Alison Lundergan Grimes Insists Obamacare Would Look Different If She Had Been In Senate

Alison Lundergan Grimes Still Avoids A Straight Answer On Obamacare

WASHINGTON -- Kentucky Democratic Senate candidate Alison Lundergan Grimes has declined to say how she would have voted on the Affordable Care Act had she been in the Senate in 2010, an ambivalence that was highlighted in a recent story by the Associated Press.

In response to a follow-up inquiry from The Huffington Post, Lundergan Grimes, Kentucky's secretary of state, again dodged the question by insisting that her presence in the Senate would have meant that the law would have come out looking completely different.

"If I had been in the Senate, it would have been a different law," she said. "As Kentucky's next senator, I will vote to fix it -- which is more than Mitch McConnell would do. I've said all along that the law isn't perfect and there are parts that need to be fixed."

"McConnell has failed to offer any new ideas to help the people of Kentucky, and instead resorts to desperate Washington games that tear our people down. For me, this is about looking out for Kentuckians and putting them first," she added.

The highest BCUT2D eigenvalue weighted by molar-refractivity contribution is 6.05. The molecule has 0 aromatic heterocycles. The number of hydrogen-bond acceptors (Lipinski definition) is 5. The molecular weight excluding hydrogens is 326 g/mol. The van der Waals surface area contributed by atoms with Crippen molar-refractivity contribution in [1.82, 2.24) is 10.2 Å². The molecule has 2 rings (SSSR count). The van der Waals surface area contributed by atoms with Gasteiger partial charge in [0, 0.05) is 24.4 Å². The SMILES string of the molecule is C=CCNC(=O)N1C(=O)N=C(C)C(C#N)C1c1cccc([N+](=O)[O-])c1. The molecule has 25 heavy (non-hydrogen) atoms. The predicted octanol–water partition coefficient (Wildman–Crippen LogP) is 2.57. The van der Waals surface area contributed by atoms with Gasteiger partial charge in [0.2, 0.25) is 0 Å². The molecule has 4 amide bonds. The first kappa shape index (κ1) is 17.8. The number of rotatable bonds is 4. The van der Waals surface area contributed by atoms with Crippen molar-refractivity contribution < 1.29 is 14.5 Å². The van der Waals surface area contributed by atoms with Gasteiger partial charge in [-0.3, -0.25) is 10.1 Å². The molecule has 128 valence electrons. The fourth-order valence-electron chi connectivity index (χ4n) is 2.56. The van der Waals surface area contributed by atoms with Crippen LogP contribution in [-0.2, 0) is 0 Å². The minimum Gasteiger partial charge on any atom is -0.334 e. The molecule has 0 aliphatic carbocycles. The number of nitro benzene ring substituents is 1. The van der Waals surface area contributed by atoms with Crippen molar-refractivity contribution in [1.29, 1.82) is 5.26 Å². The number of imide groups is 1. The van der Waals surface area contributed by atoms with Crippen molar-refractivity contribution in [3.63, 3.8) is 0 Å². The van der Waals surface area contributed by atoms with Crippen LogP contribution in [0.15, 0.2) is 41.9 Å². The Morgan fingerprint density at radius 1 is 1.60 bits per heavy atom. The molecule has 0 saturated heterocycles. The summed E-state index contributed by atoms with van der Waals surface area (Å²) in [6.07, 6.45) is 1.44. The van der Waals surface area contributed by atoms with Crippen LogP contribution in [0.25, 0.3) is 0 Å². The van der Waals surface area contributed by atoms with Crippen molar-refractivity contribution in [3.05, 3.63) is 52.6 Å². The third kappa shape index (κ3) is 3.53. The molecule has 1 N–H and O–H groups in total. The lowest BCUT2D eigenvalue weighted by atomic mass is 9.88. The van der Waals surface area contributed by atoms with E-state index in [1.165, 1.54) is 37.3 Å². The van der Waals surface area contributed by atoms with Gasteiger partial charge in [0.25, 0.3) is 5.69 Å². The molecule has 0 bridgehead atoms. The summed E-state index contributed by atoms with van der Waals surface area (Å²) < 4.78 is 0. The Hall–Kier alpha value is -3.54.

Had Lundergan Grimes been in the Senate instead of McConnell -- who made it his mission as Senate minority leader to unify Republicans against Obamacare -- it's very well possible that the law could have looked different.

But that's not what happened. And with Obamacare as one of the central issues of this election cycle, it's unlikely that questions about her position on the subject will go away any time soon.

More than 413,000 Kentucky residents signed up for health insurance under the Affordable Care Act before the March deadline. Gov. Steve Beshear (D) has called it an "indisputable success."

Grimes did tell the Associated Press that she does not want to repeal the law.

"I am not and will not be for taking away insurance that 400,000 Kentuckians just recently got access to," she said.

McConnell has tried to tie Grimes to the president, who has a 60 percent disapproval rating in the state.

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